The Venus de Milo is iconic. Why? It turns out a missing piece might have something to do with it.
In this episode of Vox Almanac, Vox’s Phil Edwards explores the secret history of the Venus de Milo, the famous armless statue from Greece. Found in 1820, the Venus de Milo was always considered notable, but a complicated political situation is what made the statue iconic.
French art and the Louvre were struggling when Venus was discovered. A large cache of art, looted by Napoleon from around the world, had recently been returned to various home countries, and that left a huge gap in the Louvre’s classical art collection. Venus was the perfect solution — and the French went to extreme lengths to make sure nobody questioned her legitimacy. The result was a globally famous statue with a complicated and secretive history.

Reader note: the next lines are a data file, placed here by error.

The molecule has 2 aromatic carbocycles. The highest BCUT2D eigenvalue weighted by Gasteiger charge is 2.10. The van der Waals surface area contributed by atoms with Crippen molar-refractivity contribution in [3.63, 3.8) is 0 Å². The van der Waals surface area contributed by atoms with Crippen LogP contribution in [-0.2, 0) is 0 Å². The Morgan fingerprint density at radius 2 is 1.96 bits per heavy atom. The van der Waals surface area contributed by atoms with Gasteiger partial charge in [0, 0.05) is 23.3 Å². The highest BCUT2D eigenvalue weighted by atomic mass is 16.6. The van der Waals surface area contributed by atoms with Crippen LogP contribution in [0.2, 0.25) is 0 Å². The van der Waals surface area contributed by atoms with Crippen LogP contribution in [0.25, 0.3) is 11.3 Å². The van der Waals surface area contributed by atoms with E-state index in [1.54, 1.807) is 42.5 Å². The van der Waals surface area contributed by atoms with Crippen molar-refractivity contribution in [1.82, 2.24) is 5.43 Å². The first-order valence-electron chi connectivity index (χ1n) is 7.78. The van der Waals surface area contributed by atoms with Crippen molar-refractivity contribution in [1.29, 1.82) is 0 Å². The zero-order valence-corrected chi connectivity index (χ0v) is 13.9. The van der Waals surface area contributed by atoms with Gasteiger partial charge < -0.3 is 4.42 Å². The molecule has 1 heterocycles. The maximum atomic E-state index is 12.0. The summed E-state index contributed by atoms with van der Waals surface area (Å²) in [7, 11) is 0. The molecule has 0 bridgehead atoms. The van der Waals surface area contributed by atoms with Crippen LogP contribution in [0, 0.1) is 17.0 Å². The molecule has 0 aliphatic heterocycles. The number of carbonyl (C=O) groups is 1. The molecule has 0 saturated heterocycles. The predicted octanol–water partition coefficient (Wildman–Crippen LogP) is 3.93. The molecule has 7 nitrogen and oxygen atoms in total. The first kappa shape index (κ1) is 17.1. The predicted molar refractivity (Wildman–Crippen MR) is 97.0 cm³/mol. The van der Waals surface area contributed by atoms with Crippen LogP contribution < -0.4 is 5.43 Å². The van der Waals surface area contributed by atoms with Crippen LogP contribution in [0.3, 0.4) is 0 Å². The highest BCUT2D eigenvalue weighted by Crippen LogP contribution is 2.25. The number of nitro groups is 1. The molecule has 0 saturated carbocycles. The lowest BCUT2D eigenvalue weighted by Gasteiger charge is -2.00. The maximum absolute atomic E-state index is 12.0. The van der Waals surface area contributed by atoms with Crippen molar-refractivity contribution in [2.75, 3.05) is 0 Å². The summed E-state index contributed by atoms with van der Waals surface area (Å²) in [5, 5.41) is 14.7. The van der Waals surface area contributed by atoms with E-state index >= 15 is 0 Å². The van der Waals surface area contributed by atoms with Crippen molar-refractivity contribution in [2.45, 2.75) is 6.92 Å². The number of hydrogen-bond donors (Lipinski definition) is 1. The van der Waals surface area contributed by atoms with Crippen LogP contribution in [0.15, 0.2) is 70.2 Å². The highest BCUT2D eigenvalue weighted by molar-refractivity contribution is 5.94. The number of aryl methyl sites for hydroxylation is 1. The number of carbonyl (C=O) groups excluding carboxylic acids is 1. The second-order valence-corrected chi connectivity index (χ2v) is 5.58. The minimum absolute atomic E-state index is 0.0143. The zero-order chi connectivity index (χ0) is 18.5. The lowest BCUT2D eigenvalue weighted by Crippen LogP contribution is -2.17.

Watch the above video to learn more. You can find this video and all of Vox’s Almanac series on YouTube.
Disarmed by Gregory Curtis
Incredibly detailed, this book immerses you in the life and times of one of the world’s most famous statues.
“The Venus de Milo: Genesis of a Modern Myth” by Philippe Jockey
This paper provides the clearest synopsis of how and why the French concealed the truth about the Venus de Milo.
“Creating the Past: The Vénus de Milo and the Hellenistic Reception of Classical Greece” by Rachel Kousser
Kousser helpfully grounds the Venus in the Hellenistic era (and provides a good summary of her discovery and subsequent theories).
You can also 3D-print your own Venus de Milo here.